By Joseph Tsidulko
By Patrick Range McDonald
By David Futch
By Hillel Aron
By Dennis Romero
By Jill Stewart
By Dennis Romero
By Dennis Romero
Mahony’s strategy has been executed masterfully by J. Michael Hennigan of the law firm Hennigan, Bennett & Dorman. His plan has exploited weakness in his opponents, the media and the court. His preference to negotiate with victims behind closed doors has tested their emotional vulnerability and need for closure, while at times pitting them against their own lawyers, who can barely afford to litigate all the cases they have. Hennigan has honed in on a central problem with the state’s trial courts, which at best are underfunded and fearing a logjam of controversial sex-abuse claims, and at worst bending to Mahony’s influence as the most powerful prelate in the United States.
Media disclosures, orchestrated at times with the help of public relations gurus Sitrick and Company, have driven a wedge between key reporters at the Times, while betraying a gutless editorial policy of walking on eggshells around the cardinal. (See related story.) And his attempts to reach out to victims and the public have played on the sympathies of a passive, largely ethnic laity in Los Angeles, which has never openly questioned the integrity of Catholic leadership.
Concerns of institutional deference to Mahony should come as no surprise, but perhaps the most troubling is the judiciary. Though Dennis and fellow survivors have complained for months that they have been deprived access to the courts by the trial lawyers they turned to for help, more troubling are the judges who have protected both the Catholic Church and the court’s resources by channeling potentially explosive litigation into private backrooms where the cardinal’s dollars could make all the difference.
The legacy of power among Catholic judges in Los Angeles goes back decades. For years, until recently, no non-Catholic held the position of presiding judge. The St. Thomas More Society sponsors the annual Red Mass, a special church service for prominent members of the legal community. The society seeks “to provide a haven where those who are committed to their Catholic faith can find fellowship and encouragement in the face of overwhelming media and cultural forces working against that pursuit.” “The leadership of Los Angeles Superior Court is almost always Catholic,” says one local judge, who is not. “There is a real interest by people running the courts to protect the church and its assets and preserve papal law. It’s like a scared cow.”
Although the judges handling the clergy cases, Marvin Lager and Peter Lichtman, are not members of the St. Thomas More Society, they still have to deal with the political influence of the church if they are to function in Los Angeles, the nation’s largest archdiocese, with 5 million Catholics. Anyone who questions an institutional juggernaut like the church in the name of judicial independence runs the risk of being accused of being anti-Catholic, according to another Los Angeles judge, a non-Catholic. Similar pressure exists among Catholics, the judge says. “The Catholic Church is very totalitarian,” says the judge. “No doubt there are those who are concerned about perceptions among fellow Catholics that they are disloyal to their faith.”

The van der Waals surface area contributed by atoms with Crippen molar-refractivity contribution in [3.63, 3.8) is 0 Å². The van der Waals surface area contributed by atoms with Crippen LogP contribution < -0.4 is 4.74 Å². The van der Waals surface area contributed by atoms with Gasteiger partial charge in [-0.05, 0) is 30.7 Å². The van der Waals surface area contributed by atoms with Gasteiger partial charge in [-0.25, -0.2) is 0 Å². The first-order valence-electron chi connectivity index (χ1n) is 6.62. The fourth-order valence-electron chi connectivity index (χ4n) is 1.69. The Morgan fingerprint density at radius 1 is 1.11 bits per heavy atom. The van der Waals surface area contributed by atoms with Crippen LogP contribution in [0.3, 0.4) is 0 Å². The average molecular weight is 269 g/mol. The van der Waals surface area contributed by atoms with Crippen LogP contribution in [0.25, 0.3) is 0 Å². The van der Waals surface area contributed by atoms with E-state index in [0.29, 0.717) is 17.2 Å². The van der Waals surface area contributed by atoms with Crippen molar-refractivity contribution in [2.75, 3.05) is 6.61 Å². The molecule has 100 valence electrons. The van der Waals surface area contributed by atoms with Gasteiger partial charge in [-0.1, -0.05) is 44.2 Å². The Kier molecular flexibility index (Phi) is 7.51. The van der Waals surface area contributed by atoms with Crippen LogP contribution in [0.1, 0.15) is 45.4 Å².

Deference to Mahony and the Catholic Church bodes ill for Dennis. Although Mahony was not around at the time of her molestation, in the 1970s, he embodies the evil done to her for the simple reason that he concealed Rucker and other known pedophiles, lied about concealing them, then when his back was to the wall embarked on a high-stakes legal and public relations campaign to save himself. A key moment came in August 2002. Mahony admitted to concealing Rucker and seven other molester priests, while claiming that his dismissal of 17 other priest-pedophiles earned him a reputation as a reformer. Such logic does not hold up. When asked if Mahony conveys a mixed message, retired Los Angeles Judge Richard “Skip” Byrne, a prominent Catholic and the head of the archdiocese’s Clergy Misconduct Oversight Board, replies, “No question about it. I can see how people have a hard time accepting that.”
Likewise, Mahony’s recent denouncing of hundreds of accused priests, whose names were already public, including some who remain in the ministry, is of little solace. “May God help us all,” Dennis writes in an e-mail upon reading Mahony’s disclosure last week, in which he expresses regret for his “mistakes” — two days before a court hearing on his refusal to release Rucker documents. “Mahony will say anything to save face, and he believes he can get away with anything,” she says. “The church thinks it is above the law.”
Mahony’s impulse to deny new allegations until they are undeniable is shameless, and yields easily to a willingness to sacrifice former members of his inner circle like lambs to a slaughter. In a lawsuit filed late last year, former vicar for clergy Richard Loomis was accused of molesting a Los Angeles–area boy from 1969 to 1971. Yet he remained in the ministry. Recently a second person accused Loomis of molestation, and the church asked him to step down and quickly distanced itself. Loomis was responsible for reviewing child-abuse allegations from 1996 to 2000. When the clergy scandal broke in Los Angeles, Loomis left the administration to pursue parish work as a priest. “We are so disappointed in Monsignor Loomis,” Mahony’s lawyer Hennigan said last week, less than two weeks after the archdiocese stood by Loomis’ denial of the first charge to surface.